Regular readers of The Gravel Farm will be aware and probably impressed with both how chock full of great I am and my peerless stoic resilience when it comes to not wanting a fuss to be made.
After all, I keep a blog, which demonstrates exactly how I like to keep things under my hat.
But today is an exception.
Today is Christmas Day.
At the moment, my family are preparing a turkey and trimmings. They are opening presents. They are laughing. They might be arguing. They will have had bucks fizz for breakfast. My little boy is probably weeing himself with excitement about the presents (unless he's been unable to resist opening them, in which case he will, in time honoured tradition, be playing with the boxes and ignoring the toys).
Our pagan heritage is represented by a plastic tree with some lights on it. Our christian predecessors have left us with . . . er . . . Santa, I suppose. Our cultural influences have ensured we buy too much food and alcohol and indulge in some abysmal telly. Mostly though, it's about maybe having a bit of a laugh, chewing some fat, wagging the old chins, but above all getting together.
I'm at work.
*frowniest face evah*
This has never bothered me before. I usually work Christmas, and quite enjoy it to tell the truth.
I work for the ambulance service, primarily on a car on my own rather than a double-personned vehicle, because too many of my colleagues complained about the wandering hands and halitosis. And the roadkill collection. And coming to work in my pyjamas.
On Christmas day, people are generally in a good mood. Most of my calls are not particularly serious (usually slips, trips and chest pain after eating half a turkey) and, if someone needs a paramedic, they're surprisingly pleased to see me, which makes me feel all appreciated.
Even if they only want me for my morphine.
So far I have had . . . a chap who slipped on ice and appears to have fractured his tibia and fibula, a lady who slipped on ice and has fractured her humerus, and a lady who slipped on ice and has hurt her back.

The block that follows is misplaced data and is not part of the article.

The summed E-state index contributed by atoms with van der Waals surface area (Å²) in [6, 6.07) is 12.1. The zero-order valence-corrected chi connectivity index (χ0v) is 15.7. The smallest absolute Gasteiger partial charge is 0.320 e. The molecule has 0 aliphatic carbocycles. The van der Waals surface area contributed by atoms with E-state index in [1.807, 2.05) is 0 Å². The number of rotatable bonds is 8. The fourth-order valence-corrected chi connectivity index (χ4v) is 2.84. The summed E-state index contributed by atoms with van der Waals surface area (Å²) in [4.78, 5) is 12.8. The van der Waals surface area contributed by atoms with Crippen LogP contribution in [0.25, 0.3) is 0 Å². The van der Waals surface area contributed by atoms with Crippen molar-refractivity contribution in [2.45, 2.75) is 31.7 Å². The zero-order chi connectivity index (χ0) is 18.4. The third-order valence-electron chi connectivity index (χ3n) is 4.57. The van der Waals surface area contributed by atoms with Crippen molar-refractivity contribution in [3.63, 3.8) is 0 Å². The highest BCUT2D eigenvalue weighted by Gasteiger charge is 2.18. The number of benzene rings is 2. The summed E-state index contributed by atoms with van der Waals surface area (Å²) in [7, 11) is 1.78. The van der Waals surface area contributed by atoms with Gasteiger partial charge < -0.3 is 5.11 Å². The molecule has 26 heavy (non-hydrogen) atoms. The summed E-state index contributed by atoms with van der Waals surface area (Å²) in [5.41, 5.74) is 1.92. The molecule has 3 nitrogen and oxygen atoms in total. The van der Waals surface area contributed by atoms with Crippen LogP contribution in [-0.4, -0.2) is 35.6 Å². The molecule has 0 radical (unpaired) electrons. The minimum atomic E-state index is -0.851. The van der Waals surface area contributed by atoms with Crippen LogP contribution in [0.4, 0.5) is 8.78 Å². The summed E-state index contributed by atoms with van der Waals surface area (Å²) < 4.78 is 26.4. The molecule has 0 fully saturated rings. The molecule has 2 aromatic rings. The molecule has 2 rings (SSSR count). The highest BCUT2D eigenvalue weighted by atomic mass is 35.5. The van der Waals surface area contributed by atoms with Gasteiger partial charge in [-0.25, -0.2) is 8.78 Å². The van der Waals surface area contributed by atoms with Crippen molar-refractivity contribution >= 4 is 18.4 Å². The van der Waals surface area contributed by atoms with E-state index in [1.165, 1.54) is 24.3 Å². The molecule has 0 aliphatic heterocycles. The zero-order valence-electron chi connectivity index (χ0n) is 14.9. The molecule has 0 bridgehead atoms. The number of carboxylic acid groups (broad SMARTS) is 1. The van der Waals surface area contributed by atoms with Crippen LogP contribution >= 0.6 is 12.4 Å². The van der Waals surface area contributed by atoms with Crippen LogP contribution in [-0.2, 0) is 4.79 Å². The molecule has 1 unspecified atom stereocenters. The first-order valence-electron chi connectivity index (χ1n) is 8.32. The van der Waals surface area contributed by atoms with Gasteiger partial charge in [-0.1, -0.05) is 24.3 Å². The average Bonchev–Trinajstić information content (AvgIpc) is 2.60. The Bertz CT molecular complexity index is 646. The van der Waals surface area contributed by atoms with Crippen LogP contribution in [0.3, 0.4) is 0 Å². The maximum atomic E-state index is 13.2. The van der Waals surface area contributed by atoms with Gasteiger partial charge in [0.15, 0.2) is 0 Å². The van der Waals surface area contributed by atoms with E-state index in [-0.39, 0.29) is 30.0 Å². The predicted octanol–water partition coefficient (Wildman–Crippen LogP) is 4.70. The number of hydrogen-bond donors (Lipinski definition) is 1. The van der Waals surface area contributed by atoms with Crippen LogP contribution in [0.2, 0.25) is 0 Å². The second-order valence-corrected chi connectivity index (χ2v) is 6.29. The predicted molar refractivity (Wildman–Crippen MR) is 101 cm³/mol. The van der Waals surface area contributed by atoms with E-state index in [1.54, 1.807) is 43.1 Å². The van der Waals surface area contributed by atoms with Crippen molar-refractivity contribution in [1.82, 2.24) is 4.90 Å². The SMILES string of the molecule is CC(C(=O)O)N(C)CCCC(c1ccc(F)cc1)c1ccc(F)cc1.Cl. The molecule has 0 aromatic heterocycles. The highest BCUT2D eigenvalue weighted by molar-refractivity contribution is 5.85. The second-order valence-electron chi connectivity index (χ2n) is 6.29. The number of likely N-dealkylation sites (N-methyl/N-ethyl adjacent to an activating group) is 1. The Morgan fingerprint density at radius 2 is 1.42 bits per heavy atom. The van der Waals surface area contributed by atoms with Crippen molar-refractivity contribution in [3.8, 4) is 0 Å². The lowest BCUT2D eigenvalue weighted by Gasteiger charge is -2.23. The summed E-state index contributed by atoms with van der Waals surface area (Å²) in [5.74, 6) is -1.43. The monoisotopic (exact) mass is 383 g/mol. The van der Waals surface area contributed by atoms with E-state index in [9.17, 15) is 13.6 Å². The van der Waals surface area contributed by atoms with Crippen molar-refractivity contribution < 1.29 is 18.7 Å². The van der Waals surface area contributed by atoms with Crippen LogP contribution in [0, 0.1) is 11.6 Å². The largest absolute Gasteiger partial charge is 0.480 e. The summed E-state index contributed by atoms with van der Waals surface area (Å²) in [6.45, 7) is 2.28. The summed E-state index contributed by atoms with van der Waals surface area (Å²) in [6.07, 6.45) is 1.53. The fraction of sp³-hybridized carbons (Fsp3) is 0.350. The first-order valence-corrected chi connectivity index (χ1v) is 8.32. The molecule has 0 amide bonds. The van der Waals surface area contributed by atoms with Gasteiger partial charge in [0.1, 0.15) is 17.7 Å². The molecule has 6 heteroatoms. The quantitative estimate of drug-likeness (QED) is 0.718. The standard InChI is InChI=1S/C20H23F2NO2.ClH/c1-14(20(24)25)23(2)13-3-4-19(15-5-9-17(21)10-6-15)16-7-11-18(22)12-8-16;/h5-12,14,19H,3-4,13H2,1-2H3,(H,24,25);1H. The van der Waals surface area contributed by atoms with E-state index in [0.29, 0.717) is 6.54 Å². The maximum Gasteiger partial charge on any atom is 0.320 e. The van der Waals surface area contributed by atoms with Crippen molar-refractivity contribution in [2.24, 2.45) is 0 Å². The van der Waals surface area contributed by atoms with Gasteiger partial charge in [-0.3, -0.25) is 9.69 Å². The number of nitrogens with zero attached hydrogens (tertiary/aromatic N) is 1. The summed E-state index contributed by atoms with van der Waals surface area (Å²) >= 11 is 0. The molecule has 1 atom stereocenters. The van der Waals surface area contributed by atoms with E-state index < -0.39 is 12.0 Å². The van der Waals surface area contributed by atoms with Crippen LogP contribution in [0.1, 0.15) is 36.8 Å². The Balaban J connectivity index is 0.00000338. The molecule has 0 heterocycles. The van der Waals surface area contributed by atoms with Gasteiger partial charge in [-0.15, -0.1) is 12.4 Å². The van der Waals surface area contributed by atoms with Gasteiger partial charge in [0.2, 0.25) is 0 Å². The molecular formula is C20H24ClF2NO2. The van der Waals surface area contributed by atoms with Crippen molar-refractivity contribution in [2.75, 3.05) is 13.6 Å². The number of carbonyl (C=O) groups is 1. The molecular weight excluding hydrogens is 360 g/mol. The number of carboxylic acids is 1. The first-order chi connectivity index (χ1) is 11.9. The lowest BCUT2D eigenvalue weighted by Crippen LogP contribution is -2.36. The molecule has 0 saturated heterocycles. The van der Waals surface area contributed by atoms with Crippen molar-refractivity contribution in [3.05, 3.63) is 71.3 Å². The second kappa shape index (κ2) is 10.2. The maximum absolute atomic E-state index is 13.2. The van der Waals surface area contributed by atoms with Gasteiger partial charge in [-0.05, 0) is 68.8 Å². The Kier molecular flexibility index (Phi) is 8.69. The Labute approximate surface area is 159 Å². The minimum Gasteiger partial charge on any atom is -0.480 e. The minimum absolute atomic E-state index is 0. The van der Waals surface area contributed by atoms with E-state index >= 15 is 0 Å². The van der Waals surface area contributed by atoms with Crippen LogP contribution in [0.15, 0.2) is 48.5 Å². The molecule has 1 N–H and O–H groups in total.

There's a theme developing here, but I can't quite put my finger on it. Hopefully, all of them will be pain free and patched up relatively quickly, with cheerful Yuletide messages scrawled on their plaster casts.
Normally, this is enough for me, and I'm happy to be out and about.
This year, however, things seems a bit more melancholy. Much as I enjoy my job, it occurs to me that I would prefer to be at home.
Working on your own can be a tad lonesome. Last year, I was so desperate for company I drove down a very snowy lane so that people would have to come and dig me out and I could talk at them:
It's more fun on the full size ambulances. You can bring in treats and wear Santa hats which you have to remember to take off before attending a serious car crash for health and safety reasons. Full size ambulances (we don't call them vans because . . . er . . . we just don't, all right) are intrinsically more impressive as well. When showing my little boy the inner workings of ambulances, it wasn't the car he wanted to look at:
He's two now, so he really needs this sort of work experience. It took him a couple of goes to hit the 8-minute response time, but he was good at carrying the bags up the stairs so I'm going to go easy on him for his annual performance review we rigorously have every three or four years.
Still, I finish work at 18.15 hours, Greenwich Meany Time, give or take a late job, so it won't be long before I'm back in the bosom of my family and drinking advocat, whilst wondering why I'm drinking advocat when there's whisky and beer available, so I can't complain.
Well, I can complain. Volubly, in fact. But I won't, because of the aforementioned stoicism I so impressed everyone with earlier.
Instead, as it's Christmas, I shall put up a gratuitous shot of an ambulance on a job. This isn't an ambulancy related blog, because there are better, specific ones out there and I don't need to retread old ground, but forgive me the odd lapse into blue light territory.
I took this one a few months ago at a roll over RTC* while we were waiting for a very excited local farmer to turn the car the right way up with his fork lift and unblock the road:
See that on the car near the rear wheel? That's totally blood that is.
Mine actually. I had a nosebleed.
Anyway, I'd like to wish all of you a very happy, healthy, family and friend filled day,
In fact, I hope you all have a very happy, healthy, family and friend filled year.
After all, Christmas is only one day.
*RTC stands for Road Traffic Collision, the new term for Road Traffic Accident, because apparently there's no such thing as an accident. This car had rolled over but not actually collided with anything, and I don't think the driver meant to do it, so I still think RTA is more appropriate. Still, what do I know?